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Von Hippel-Lindau syndrome(VHLS)

MedGen UID:
Concept ID:
Disease or Syndrome
Synonyms: VHL syndrome; VHLS; Von Hippel-Lindau
SNOMED CT: VHL (Von Hippel-Lindau) syndrome (46659004); Lindau's disease (46659004); Von Hippel-Lindau syndrome (46659004); Familial cerebello-retinal angiomatosis (46659004); Lindau' disease (46659004); Cerebroretinal angiomatosis (46659004)
Modes of inheritance:
Autosomal dominant inheritance
MedGen UID:
Concept ID:
Intellectual Product
Source: Orphanet
A mode of inheritance that is observed for traits related to a gene encoded on one of the autosomes (i.e., the human chromosomes 1-22) in which a trait manifests in heterozygotes. In the context of medical genetics, an autosomal dominant disorder is caused when a single copy of the mutant allele is present. Males and females are affected equally, and can both transmit the disorder with a risk of 50% for each child of inheriting the mutant allele.
Genes (locations): CCND1 (11q13.3); VHL (3p25.3)
Monarch Initiative: MONDO:0008667
OMIM®: 193300
Orphanet: ORPHA892

Disease characteristics

Excerpted from the GeneReview: Von Hippel-Lindau Syndrome
Von Hippel-Lindau syndrome (VHL) is characterized by hemangioblastomas of the brain, spinal cord, and retina; renal cysts and clear cell renal cell carcinoma; pheochromocytoma and paraganglioma; pancreatic cysts and neuroendocrine tumors; endolymphatic sac tumors; and epididymal and broad ligament cystadenomas. Retinal hemangioblastomas may be the initial manifestation of VHL and can cause vision loss. Cerebellar hemangioblastomas may be associated with headache, vomiting, gait disturbances, or ataxia. Spinal hemangioblastomas and related syrinx usually present with pain. Sensory and motor loss may develop with cord compression. Renal cell carcinoma occurs in about 70% of individuals with VHL and is the leading cause of mortality. Pheochromocytomas can be asymptomatic but may cause sustained or episodic hypertension. Pancreatic lesions often remain asymptomatic and rarely cause endocrine or exocrine insufficiency. Endolymphatic sac tumors can cause hearing loss of varying severity, which can be a presenting symptom. Cystadenomas of the epididymis are relatively common. They rarely cause problems, unless bilateral, in which case they may result in infertility. [from GeneReviews]
Rachel S van Leeuwaarde  |  Saya Ahmad  |  Bernadette van Nesselrooij, et. al.   view full author information

Additional descriptions

Von Hippel-Lindau syndrome (VHLS) is a dominantly inherited familial cancer syndrome predisposing to a variety of malignant and benign neoplasms, most frequently retinal, cerebellar, and spinal hemangioblastoma, renal cell carcinoma (RCC), pheochromocytoma, and pancreatic tumors. Neumann and Wiestler (1991) classified VHL as type 1 (without pheochromocytoma) and type 2 (with pheochromocytoma). Brauch et al. (1995) further subdivided VHL type 2 into type 2A (with pheochromocytoma) and type 2B (with pheochromocytoma and renal cell carcinoma). Hoffman et al. (2001) noted that VHL type 2C refers to patients with isolated pheochromocytoma without hemangioblastoma or renal cell carcinoma. McNeill et al. (2009) proposed that patients with VHL syndrome caused by large VHL deletions that include the HSPC300 gene (C3ORF10; 611183) have a specific subtype of VHL syndrome characterized by protection from renal cell carcinoma, which the authors proposed be named VHL type 1B. Nordstrom-O'Brien et al. (2010) provided a review of the genetics of von Hippel-Lindau disease.  http://www.omim.org/entry/193300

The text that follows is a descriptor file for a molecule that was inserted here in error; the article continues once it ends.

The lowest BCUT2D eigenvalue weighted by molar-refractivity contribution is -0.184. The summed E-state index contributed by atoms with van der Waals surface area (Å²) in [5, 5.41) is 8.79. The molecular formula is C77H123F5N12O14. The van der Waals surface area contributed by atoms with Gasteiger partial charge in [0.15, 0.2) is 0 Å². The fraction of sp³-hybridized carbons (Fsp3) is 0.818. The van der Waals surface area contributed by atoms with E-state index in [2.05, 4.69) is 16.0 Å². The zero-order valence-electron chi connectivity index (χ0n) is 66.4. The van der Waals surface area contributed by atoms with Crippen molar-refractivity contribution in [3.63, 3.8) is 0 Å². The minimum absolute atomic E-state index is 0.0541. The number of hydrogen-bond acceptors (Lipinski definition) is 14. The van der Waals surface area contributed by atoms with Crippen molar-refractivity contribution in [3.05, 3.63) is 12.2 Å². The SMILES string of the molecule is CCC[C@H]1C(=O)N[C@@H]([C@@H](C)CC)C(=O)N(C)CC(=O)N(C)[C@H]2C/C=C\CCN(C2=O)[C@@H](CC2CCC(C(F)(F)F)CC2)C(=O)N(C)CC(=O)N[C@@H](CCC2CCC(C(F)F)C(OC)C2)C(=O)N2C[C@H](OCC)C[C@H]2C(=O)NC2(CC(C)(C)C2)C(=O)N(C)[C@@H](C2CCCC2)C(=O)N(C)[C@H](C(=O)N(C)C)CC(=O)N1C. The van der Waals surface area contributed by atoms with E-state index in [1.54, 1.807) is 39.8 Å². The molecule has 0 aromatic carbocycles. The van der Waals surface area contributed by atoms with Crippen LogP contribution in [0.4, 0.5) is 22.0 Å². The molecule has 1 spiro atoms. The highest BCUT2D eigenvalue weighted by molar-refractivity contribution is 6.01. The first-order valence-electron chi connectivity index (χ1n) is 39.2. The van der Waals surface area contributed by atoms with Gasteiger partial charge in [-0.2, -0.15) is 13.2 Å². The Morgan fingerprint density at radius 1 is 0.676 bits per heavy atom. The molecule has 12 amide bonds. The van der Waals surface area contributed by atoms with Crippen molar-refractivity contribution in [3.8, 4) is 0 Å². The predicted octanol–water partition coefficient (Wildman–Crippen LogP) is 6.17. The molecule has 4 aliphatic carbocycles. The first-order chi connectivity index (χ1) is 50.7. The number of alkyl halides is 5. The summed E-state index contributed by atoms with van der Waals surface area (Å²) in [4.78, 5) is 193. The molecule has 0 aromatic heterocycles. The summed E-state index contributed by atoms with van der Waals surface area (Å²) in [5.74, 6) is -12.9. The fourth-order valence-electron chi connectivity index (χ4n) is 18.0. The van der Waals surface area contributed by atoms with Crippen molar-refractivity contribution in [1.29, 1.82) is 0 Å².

From MedlinePlus Genetics
Von Hippel-Lindau syndrome is an inherited disorder characterized by the formation of tumors and fluid-filled sacs (cysts) in many different parts of the body. Tumors may be either noncancerous or cancerous and most frequently appear during young adulthood; however, the signs and symptoms of von Hippel-Lindau syndrome can occur throughout life.

Tumors called hemangioblastomas are characteristic of von Hippel-Lindau syndrome. These growths are made of newly formed blood vessels. Although they are typically noncancerous, they can cause serious or life-threatening complications. Hemangioblastomas that develop in the brain and spinal cord can cause headaches, vomiting, weakness, and a loss of muscle coordination (ataxia). Hemangioblastomas can also occur in the light-sensitive tissue that lines the back of the eye (the retina). These tumors, which are also called retinal angiomas, may cause vision loss.

People with von Hippel-Lindau syndrome commonly develop cysts in the kidneys, pancreas, and genital tract. They are also at an increased risk of developing a type of kidney cancer called clear cell renal cell carcinoma and a type of pancreatic cancer called a pancreatic neuroendocrine tumor.

Von Hippel-Lindau syndrome is associated with a type of tumor called a pheochromocytoma, which most commonly occurs in the adrenal glands (small hormone-producing glands located on top of each kidney). Pheochromocytomas are usually noncancerous. They may cause no symptoms, but in some cases they are associated with headaches, panic attacks, excess sweating, or dangerously high blood pressure that may not respond to medication. Pheochromocytomas are particularly dangerous in times of stress or trauma, such as when undergoing surgery or in an accident, or during pregnancy.